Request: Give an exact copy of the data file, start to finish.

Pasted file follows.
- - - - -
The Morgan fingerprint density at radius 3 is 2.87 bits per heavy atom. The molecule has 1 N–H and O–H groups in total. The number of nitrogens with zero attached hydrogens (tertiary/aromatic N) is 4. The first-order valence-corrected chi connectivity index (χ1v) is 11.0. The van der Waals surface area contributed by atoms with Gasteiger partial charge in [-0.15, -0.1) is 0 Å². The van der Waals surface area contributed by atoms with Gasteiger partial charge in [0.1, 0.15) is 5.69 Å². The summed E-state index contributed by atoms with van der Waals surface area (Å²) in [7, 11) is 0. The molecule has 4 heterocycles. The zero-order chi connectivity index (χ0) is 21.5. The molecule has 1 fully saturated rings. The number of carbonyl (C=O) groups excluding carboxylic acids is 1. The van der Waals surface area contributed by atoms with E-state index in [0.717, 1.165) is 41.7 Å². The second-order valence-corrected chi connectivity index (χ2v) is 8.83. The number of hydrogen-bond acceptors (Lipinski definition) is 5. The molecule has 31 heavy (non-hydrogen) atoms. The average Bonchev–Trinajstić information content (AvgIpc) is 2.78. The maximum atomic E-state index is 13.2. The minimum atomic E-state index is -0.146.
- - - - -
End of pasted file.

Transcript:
The Morgan fingerprint density at radius 3 is 2.87 bits per heavy atom. The molecule has 1 N–H and O–H groups in total. The number of nitrogens with zero attached hydrogens (tertiary/aromatic N) is 4. The first-order valence-corrected chi connectivity index (χ1v) is 11.0. The van der Waals surface area contributed by atoms with Gasteiger partial charge in [-0.15, -0.1) is 0 Å². The van der Waals surface area contributed by atoms with Gasteiger partial charge in [0.1, 0.15) is 5.69 Å². The summed E-state index contributed by atoms with van der Waals surface area (Å²) in [7, 11) is 0. The molecule has 4 heterocycles. The zero-order chi connectivity index (χ0) is 21.5. The molecule has 1 fully saturated rings. The number of carbonyl (C=O) groups excluding carboxylic acids is 1. The van der Waals surface area contributed by atoms with E-state index in [0.717, 1.165) is 41.7 Å². The second-order valence-corrected chi connectivity index (χ2v) is 8.83. The number of hydrogen-bond acceptors (Lipinski definition) is 5. The molecule has 31 heavy (non-hydrogen) atoms. The average Bonchev–Trinajstić information content (AvgIpc) is 2.78. The maximum atomic E-state index is 13.2. The minimum atomic E-state index is -0.146.